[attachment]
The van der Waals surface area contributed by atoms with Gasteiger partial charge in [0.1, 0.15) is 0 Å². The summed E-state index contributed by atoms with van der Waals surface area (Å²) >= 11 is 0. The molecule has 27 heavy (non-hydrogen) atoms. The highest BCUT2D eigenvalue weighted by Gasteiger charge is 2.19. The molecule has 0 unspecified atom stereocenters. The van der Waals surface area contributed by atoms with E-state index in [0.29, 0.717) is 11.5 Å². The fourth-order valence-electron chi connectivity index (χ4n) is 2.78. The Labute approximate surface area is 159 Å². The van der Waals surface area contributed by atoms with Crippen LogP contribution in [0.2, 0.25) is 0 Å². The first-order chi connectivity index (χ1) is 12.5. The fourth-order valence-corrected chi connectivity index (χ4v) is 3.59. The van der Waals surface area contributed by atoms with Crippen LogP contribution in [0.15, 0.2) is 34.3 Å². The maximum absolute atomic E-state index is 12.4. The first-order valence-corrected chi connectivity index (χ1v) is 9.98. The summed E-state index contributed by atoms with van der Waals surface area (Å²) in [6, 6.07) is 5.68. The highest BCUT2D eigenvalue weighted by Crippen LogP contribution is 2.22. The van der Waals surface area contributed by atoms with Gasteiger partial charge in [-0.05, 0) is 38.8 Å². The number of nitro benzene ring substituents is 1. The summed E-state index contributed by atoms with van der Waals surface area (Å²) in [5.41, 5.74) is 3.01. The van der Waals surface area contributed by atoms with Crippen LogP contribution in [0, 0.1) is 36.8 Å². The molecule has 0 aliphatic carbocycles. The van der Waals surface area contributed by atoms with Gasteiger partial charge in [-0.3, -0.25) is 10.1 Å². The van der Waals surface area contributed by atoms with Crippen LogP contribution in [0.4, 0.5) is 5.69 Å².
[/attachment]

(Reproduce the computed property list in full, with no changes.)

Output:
The van der Waals surface area contributed by atoms with Gasteiger partial charge in [0.1, 0.15) is 0 Å². The summed E-state index contributed by atoms with van der Waals surface area (Å²) >= 11 is 0. The molecule has 27 heavy (non-hydrogen) atoms. The highest BCUT2D eigenvalue weighted by Gasteiger charge is 2.19. The molecule has 0 unspecified atom stereocenters. The van der Waals surface area contributed by atoms with E-state index in [0.29, 0.717) is 11.5 Å². The fourth-order valence-electron chi connectivity index (χ4n) is 2.78. The Labute approximate surface area is 159 Å². The van der Waals surface area contributed by atoms with Crippen LogP contribution in [0.2, 0.25) is 0 Å². The first-order chi connectivity index (χ1) is 12.5. The fourth-order valence-corrected chi connectivity index (χ4v) is 3.59. The van der Waals surface area contributed by atoms with Crippen LogP contribution in [0.15, 0.2) is 34.3 Å². The maximum absolute atomic E-state index is 12.4. The first-order valence-corrected chi connectivity index (χ1v) is 9.98. The summed E-state index contributed by atoms with van der Waals surface area (Å²) in [6, 6.07) is 5.68. The highest BCUT2D eigenvalue weighted by Crippen LogP contribution is 2.22. The van der Waals surface area contributed by atoms with Gasteiger partial charge in [-0.05, 0) is 38.8 Å². The number of nitro benzene ring substituents is 1. The summed E-state index contributed by atoms with van der Waals surface area (Å²) in [5.41, 5.74) is 3.01. The van der Waals surface area contributed by atoms with Crippen LogP contribution in [0, 0.1) is 36.8 Å². The molecule has 0 aliphatic carbocycles. The van der Waals surface area contributed by atoms with Gasteiger partial charge in [-0.3, -0.25) is 10.1 Å². The van der Waals surface area contributed by atoms with Crippen LogP contribution in [0.4, 0.5) is 5.69 Å².